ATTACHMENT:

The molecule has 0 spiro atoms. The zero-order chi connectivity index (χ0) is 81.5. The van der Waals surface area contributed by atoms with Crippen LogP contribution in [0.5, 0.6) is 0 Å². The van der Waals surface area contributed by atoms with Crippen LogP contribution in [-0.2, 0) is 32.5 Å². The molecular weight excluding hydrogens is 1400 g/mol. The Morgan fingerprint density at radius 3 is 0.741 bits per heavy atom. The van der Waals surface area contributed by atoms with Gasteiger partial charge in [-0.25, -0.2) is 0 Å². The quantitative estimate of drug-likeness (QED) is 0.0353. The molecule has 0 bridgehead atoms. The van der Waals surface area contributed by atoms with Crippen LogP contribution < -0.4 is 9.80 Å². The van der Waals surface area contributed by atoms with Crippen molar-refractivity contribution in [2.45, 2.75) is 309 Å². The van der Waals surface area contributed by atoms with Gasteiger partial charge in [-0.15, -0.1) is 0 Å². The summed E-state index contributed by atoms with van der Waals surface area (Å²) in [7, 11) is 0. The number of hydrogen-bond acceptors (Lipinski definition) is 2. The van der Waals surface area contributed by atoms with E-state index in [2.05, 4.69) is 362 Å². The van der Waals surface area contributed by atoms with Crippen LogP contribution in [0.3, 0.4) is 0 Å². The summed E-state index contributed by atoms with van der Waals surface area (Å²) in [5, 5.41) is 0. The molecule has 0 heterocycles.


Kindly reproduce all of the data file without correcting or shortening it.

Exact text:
The molecule has 0 spiro atoms. The zero-order chi connectivity index (χ0) is 81.5. The van der Waals surface area contributed by atoms with Crippen LogP contribution in [0.5, 0.6) is 0 Å². The van der Waals surface area contributed by atoms with Crippen LogP contribution in [-0.2, 0) is 32.5 Å². The molecular weight excluding hydrogens is 1400 g/mol. The Morgan fingerprint density at radius 3 is 0.741 bits per heavy atom. The van der Waals surface area contributed by atoms with Gasteiger partial charge in [-0.25, -0.2) is 0 Å². The quantitative estimate of drug-likeness (QED) is 0.0353. The molecule has 0 bridgehead atoms. The van der Waals surface area contributed by atoms with Crippen LogP contribution < -0.4 is 9.80 Å². The van der Waals surface area contributed by atoms with Crippen molar-refractivity contribution in [2.45, 2.75) is 309 Å². The van der Waals surface area contributed by atoms with Gasteiger partial charge in [-0.15, -0.1) is 0 Å². The summed E-state index contributed by atoms with van der Waals surface area (Å²) in [7, 11) is 0. The number of hydrogen-bond acceptors (Lipinski definition) is 2. The van der Waals surface area contributed by atoms with E-state index in [2.05, 4.69) is 362 Å². The van der Waals surface area contributed by atoms with Crippen LogP contribution in [0.3, 0.4) is 0 Å². The summed E-state index contributed by atoms with van der Waals surface area (Å²) in [5, 5.41) is 0. The molecule has 0 heterocycles.